4) Tachycardia, arrhythmia, palpitations.
5) Slow heart rate.
6) Increased risk of stroke (especially in predisposed individuals).
8) Increased ocular tension (particularly in glaucoma sufferers).
9) Pregnancy complications (possible in cases of prolonged use).
10) Diabetes complications.
11) Increased risk of respiratory tract infections.
Prolonged or continual use of nasal decongestants damages the sensitive mucosa of our respiratory tract. This mucosa is lined with tiny hair-like structures called cilia, as well as mucus, and helps trap and remove foreign bodies that make their way into our airways. Nasal decongestants basically interfere with our respiratory tract’s self cleaning function by drying out mucosas, putting us at risk of infections.
Risk categories include the following people:
1) Hypertension and coronary artery disease sufferers.
2) Individuals with high stroke risks.
3) Diabetics (due to blood pressure-related problems).
4) Narrow-angle glaucoma and cataract sufferers.
5) Anyone suffering from insomnia, anxiety, panic attacks.
6) Pregnant women and nursing mothers.
7) Anyone under antidepressants.
8) Anyone suffering from liver problems.
Nasal decongestants may interact with medication prescribed for any of the above-mentioned conditions.
So what do we gain from using nasal decongestants instead of relying on similarly efficient alternative natural remedies? Side effects, that is what we have to gain. Nasal decongestants only target congestion as an unrelated symptom and thus offer a sort of pseudo-relief considering they do not approach the cause of congestion. Alternative remedies work better in reality because they target the cause of our congestion and, as a result, relief comes natural.
Alternatives to decongestants
Here are 6 good alternative solutions to traditional nasal decongestants:
1) Saline nasal sprays. They keep the nose lining moist, preventing dryness, crusts, irritation and bleeding, which helps contribute to relieving congestion. A Neti pot is also a good option.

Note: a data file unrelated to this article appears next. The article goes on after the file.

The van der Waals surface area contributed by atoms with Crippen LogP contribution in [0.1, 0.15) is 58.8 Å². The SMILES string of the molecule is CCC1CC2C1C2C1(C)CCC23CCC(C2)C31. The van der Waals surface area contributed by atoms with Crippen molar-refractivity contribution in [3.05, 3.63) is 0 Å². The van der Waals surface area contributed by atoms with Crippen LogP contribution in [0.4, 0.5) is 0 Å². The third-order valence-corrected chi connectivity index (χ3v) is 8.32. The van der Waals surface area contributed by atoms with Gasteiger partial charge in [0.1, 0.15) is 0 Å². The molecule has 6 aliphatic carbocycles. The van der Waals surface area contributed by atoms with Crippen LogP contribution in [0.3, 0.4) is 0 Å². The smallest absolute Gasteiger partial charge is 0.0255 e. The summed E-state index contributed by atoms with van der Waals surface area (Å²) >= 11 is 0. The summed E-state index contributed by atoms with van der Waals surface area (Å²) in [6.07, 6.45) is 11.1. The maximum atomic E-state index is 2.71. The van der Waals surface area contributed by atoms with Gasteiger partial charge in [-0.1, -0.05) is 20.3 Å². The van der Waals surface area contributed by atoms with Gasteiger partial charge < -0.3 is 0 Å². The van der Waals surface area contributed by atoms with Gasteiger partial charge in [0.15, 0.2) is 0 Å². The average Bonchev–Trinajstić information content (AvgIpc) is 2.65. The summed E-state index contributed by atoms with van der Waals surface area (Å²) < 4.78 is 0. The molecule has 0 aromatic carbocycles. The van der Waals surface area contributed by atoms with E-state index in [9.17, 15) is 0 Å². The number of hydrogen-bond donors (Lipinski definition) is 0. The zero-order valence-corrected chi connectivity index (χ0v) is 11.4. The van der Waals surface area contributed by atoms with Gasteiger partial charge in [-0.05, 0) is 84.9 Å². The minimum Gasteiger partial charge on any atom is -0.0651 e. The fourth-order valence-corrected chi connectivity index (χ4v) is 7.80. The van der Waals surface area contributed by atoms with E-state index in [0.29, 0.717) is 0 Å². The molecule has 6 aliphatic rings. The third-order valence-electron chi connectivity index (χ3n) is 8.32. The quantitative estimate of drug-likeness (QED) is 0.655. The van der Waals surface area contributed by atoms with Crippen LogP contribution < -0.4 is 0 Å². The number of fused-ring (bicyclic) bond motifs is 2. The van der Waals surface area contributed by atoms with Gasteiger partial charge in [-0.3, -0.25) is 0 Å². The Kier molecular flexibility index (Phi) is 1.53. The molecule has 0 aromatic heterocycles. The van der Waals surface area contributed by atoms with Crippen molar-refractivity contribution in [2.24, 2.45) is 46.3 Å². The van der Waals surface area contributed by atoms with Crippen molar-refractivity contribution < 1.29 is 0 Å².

2) Drinking plenty of liquids (water, herbal teas, fruit juices). This makes mucus more liquid and thus easy to expel. Together with saline solution drops and sprays, it contributes greatly to relieving nasal congestion.
3) Use steam. Taking a hot shower or breathing in steam while leaned over a pot of hot water can help free the airways and relieve stuffiness.
4) Avoid dairy products which may cause mucus to become stickier and go for spicier foods (if your stomach allows for it).
5) Go for plant based products. A menthol-based nasal spray or saline solution spray with added herbs (Aloe Vera, eucalyptus, chamomile), mentholated vapor rub, bath salts or essential oils to add to bath water or hot water pot may help.
6) Rest, eat well and take your vitamins. This should help speed up recovery and eliminate the causes triggering congestion. The sooner we recover from sickness, the sooner our symptoms will ease and cease.
Nasal decongestants do not treat congestion, but simply fake relief at the cost of our nose, heart and circulatory health, to say the least. Many people, myself included, have ended up building such a great tolerance to nasal decongestants that the products simply became inefficient at relieving congestion. But we risked a difficult addiction and serious side effects. While I was not really convinced at first that I was better off relinquishing decongestants, turning to alternative remedies helped me realize that they produced the exact same results, but without the side effects.